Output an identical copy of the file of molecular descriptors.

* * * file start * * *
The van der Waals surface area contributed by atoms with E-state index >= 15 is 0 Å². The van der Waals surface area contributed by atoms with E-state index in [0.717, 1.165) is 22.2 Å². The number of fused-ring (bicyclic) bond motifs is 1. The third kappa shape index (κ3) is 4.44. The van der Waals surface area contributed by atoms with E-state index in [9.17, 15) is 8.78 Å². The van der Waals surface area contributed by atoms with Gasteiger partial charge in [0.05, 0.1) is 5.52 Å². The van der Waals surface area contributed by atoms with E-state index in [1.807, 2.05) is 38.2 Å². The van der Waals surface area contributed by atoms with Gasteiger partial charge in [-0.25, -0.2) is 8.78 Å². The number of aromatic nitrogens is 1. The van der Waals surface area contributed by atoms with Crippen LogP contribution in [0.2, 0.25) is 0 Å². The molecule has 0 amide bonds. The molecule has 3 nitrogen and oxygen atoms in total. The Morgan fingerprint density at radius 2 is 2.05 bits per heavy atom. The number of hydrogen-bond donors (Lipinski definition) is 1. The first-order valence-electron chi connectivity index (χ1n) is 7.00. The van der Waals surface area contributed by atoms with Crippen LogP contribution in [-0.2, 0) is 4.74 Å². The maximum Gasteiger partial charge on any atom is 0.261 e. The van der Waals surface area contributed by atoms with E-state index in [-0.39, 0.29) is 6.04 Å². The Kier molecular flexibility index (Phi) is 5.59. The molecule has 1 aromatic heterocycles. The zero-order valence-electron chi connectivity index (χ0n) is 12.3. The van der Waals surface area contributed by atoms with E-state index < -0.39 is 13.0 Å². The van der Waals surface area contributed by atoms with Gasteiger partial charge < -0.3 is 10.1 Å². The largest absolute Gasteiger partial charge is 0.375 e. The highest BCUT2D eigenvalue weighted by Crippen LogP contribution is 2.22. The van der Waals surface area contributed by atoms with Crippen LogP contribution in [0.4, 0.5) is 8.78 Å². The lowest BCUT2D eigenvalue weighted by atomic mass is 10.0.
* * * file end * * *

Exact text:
The van der Waals surface area contributed by atoms with E-state index >= 15 is 0 Å². The van der Waals surface area contributed by atoms with E-state index in [0.717, 1.165) is 22.2 Å². The number of fused-ring (bicyclic) bond motifs is 1. The third kappa shape index (κ3) is 4.44. The van der Waals surface area contributed by atoms with E-state index in [9.17, 15) is 8.78 Å². The van der Waals surface area contributed by atoms with Gasteiger partial charge in [0.05, 0.1) is 5.52 Å². The van der Waals surface area contributed by atoms with E-state index in [1.807, 2.05) is 38.2 Å². The van der Waals surface area contributed by atoms with Gasteiger partial charge in [-0.25, -0.2) is 8.78 Å². The number of aromatic nitrogens is 1. The van der Waals surface area contributed by atoms with Crippen LogP contribution in [0.2, 0.25) is 0 Å². The molecule has 0 amide bonds. The molecule has 3 nitrogen and oxygen atoms in total. The Morgan fingerprint density at radius 2 is 2.05 bits per heavy atom. The number of hydrogen-bond donors (Lipinski definition) is 1. The first-order valence-electron chi connectivity index (χ1n) is 7.00. The van der Waals surface area contributed by atoms with Crippen LogP contribution in [-0.2, 0) is 4.74 Å². The maximum Gasteiger partial charge on any atom is 0.261 e. The van der Waals surface area contributed by atoms with E-state index in [-0.39, 0.29) is 6.04 Å². The Kier molecular flexibility index (Phi) is 5.59. The molecule has 1 aromatic heterocycles. The zero-order valence-electron chi connectivity index (χ0n) is 12.3. The van der Waals surface area contributed by atoms with E-state index < -0.39 is 13.0 Å². The van der Waals surface area contributed by atoms with Gasteiger partial charge < -0.3 is 10.1 Å². The largest absolute Gasteiger partial charge is 0.375 e. The highest BCUT2D eigenvalue weighted by Crippen LogP contribution is 2.22. The van der Waals surface area contributed by atoms with Crippen LogP contribution in [0.4, 0.5) is 8.78 Å². The lowest BCUT2D eigenvalue weighted by atomic mass is 10.0.